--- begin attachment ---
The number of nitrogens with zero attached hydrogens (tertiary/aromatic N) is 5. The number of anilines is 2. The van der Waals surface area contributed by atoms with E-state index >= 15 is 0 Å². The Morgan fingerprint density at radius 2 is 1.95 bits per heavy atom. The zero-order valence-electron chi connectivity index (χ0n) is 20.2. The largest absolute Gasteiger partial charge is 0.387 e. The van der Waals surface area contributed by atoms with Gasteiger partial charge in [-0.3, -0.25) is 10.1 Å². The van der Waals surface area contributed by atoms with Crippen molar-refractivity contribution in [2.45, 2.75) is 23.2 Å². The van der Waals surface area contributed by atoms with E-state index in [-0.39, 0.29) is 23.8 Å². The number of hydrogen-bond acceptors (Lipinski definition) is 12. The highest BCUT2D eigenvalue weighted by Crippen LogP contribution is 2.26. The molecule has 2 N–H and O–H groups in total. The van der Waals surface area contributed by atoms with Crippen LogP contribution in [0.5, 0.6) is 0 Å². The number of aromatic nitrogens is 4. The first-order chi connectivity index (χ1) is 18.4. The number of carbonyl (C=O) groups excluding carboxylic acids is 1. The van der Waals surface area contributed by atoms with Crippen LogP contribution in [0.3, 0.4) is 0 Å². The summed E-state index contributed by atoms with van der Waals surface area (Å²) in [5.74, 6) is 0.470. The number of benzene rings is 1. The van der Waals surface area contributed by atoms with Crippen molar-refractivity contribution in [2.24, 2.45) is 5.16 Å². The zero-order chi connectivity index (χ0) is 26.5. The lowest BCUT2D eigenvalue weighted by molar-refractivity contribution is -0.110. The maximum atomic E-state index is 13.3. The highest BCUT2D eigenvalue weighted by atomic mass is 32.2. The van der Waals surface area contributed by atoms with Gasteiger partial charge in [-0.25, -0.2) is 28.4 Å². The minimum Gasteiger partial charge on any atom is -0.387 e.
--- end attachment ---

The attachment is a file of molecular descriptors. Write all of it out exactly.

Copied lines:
The number of nitrogens with zero attached hydrogens (tertiary/aromatic N) is 5. The number of anilines is 2. The van der Waals surface area contributed by atoms with E-state index >= 15 is 0 Å². The Morgan fingerprint density at radius 2 is 1.95 bits per heavy atom. The zero-order valence-electron chi connectivity index (χ0n) is 20.2. The largest absolute Gasteiger partial charge is 0.387 e. The van der Waals surface area contributed by atoms with Gasteiger partial charge in [-0.3, -0.25) is 10.1 Å². The van der Waals surface area contributed by atoms with Crippen molar-refractivity contribution in [2.45, 2.75) is 23.2 Å². The van der Waals surface area contributed by atoms with E-state index in [-0.39, 0.29) is 23.8 Å². The number of hydrogen-bond acceptors (Lipinski definition) is 12. The highest BCUT2D eigenvalue weighted by Crippen LogP contribution is 2.26. The molecule has 2 N–H and O–H groups in total. The van der Waals surface area contributed by atoms with Crippen LogP contribution in [0.5, 0.6) is 0 Å². The number of aromatic nitrogens is 4. The first-order chi connectivity index (χ1) is 18.4. The number of carbonyl (C=O) groups excluding carboxylic acids is 1. The van der Waals surface area contributed by atoms with Crippen LogP contribution in [0.3, 0.4) is 0 Å². The summed E-state index contributed by atoms with van der Waals surface area (Å²) in [5.74, 6) is 0.470. The number of benzene rings is 1. The van der Waals surface area contributed by atoms with Crippen molar-refractivity contribution in [2.24, 2.45) is 5.16 Å². The zero-order chi connectivity index (χ0) is 26.5. The lowest BCUT2D eigenvalue weighted by molar-refractivity contribution is -0.110. The maximum atomic E-state index is 13.3. The highest BCUT2D eigenvalue weighted by atomic mass is 32.2. The van der Waals surface area contributed by atoms with Gasteiger partial charge in [-0.25, -0.2) is 28.4 Å². The minimum Gasteiger partial charge on any atom is -0.387 e.